Please use this identifier to cite or link to this item: https://ahro.austin.org.au/austinjspui/handle/1/20891
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dc.contributor.authorLow, Zi Yi-
dc.contributor.authorStorer, Megan-
dc.contributor.authorTai, Rebecca-
dc.contributor.authorYates, Paul A-
dc.date2019-05-12-
dc.date.accessioned2019-06-05T01:28:46Z-
dc.date.available2019-06-05T01:28:46Z-
dc.date.issued2020-01-
dc.identifier.citationInternal Medicine Journal 2020; 50(1): 85-91-
dc.identifier.urihttp://ahro.austin.org.au/austinjspui/handle/1/20891-
dc.description.abstractResidential respite is an important support for many community-dwelling older Australians and their caregivers. Respite clients are often very frail with high or specific care needs. Little is known about the comparative outcomes of hospital admission between permanent residential aged care facility (RACF) residents and residential respite residents. Retrospective study of residential respite patients admitted to an Australian tertiary hospital between November 2014-September 2017. Comparison groups: all RACF patients admitted during same period (general RACF group), and control group matched (2:1) for aged, gender and diagnosis. In-hospital mortality, hospital length of stay (LOS), in-hospital complications (including fall, delirium, pressure injury, Medical Emergency Team [MET] call). Comparisons adjusted for age, gender, presenting symptom and matching variable. 166 admissions from residential respite and 332 matched RACF controls identified from 4,575 admissions for permanent RACF residents. Mortality was significantly higher in respite group vs general RACF group (15.1% vs 8.2%, p<0.001) but not matched control group (15.1% vs 16.3% p=0.795). LOS was significantly higher in respite patients than either control group. Respite patients had significantly higher prevalence of in-hospital fall (10.8% vs 1.5% p <0.0001) and delirium (35.5% vs 17.7% p<0.001) than matched RACF controls. No significant differences were seen in in MET-call and pressure injury rates. While residential respite recipients represent a minority of total residential aged care admissions, they are at high risk of poor outcomes. Prospective identification and timely intervention may improve quality of care for this vulnerable cohort. This article is protected by copyright. All rights reserved.-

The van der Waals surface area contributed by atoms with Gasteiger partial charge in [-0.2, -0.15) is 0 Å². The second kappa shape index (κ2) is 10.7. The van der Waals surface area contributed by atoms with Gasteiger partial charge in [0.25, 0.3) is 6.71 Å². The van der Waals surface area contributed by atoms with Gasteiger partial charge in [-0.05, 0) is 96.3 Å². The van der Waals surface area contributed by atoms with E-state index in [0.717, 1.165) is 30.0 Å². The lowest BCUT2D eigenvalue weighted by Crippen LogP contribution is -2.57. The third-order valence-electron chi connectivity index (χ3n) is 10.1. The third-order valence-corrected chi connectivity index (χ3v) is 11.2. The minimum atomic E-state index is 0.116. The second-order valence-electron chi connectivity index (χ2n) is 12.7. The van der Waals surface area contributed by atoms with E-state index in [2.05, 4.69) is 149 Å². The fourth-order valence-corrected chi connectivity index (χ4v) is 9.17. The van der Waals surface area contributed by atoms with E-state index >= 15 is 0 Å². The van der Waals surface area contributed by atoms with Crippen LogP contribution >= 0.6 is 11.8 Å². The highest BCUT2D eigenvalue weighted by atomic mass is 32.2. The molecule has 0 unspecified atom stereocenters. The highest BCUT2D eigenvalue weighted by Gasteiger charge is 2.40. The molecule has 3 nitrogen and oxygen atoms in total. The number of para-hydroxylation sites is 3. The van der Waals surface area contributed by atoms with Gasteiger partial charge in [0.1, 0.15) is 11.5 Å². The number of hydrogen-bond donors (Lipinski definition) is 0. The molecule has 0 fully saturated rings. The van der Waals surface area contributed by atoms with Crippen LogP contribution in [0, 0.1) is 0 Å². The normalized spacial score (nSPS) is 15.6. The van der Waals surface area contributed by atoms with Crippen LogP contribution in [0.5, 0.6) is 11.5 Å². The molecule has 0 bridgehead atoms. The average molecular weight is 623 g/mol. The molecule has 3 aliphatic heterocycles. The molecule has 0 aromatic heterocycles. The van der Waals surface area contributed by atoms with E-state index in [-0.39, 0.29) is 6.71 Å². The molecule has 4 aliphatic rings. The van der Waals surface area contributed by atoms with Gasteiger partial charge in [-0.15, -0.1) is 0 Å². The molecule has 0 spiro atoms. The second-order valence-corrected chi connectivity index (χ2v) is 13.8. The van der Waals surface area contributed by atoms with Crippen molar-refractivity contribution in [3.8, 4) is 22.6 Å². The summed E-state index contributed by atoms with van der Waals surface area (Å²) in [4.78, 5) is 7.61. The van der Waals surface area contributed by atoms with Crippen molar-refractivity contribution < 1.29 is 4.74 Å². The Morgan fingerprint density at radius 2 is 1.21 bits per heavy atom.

dc.language.isoeng-
dc.subjectdelirium-
dc.subjectmortality-
dc.subjectresidential aged care-
dc.subjectrespite-
dc.titleIn-hospital morbidity and mortality among patients from residential respite care.-
dc.typeJournal Article-
dc.identifier.journaltitleInternal Medicine Journal-
dc.identifier.affiliationDepartment of Continuing Care, Austin Health, Heidelberg, Victoria, Australia-
dc.identifier.affiliationResidential Outreach Service, Austin Health, Heidelberg, Victoria, Australia-
dc.identifier.affiliationDepartment of General Medicine, Austin Health, Heidelberg, Victoria, Australia-
dc.identifier.doi10.1111/imj.14354-
dc.identifier.orcid0000-0003-0286-8930-
dc.identifier.pubmedid31081229-
dc.type.austinJournal Article-
item.languageiso639-1en-
item.grantfulltextnone-
item.openairecristypehttp://purl.org/coar/resource_type/c_18cf-
item.openairetypeJournal Article-
item.fulltextNo Fulltext-
item.cerifentitytypePublications-
crisitem.author.deptAged Care-
crisitem.author.deptGeriatric Medicine-
crisitem.author.deptRadiology-
crisitem.author.deptAged Care-
crisitem.author.deptGeriatric Medicine-
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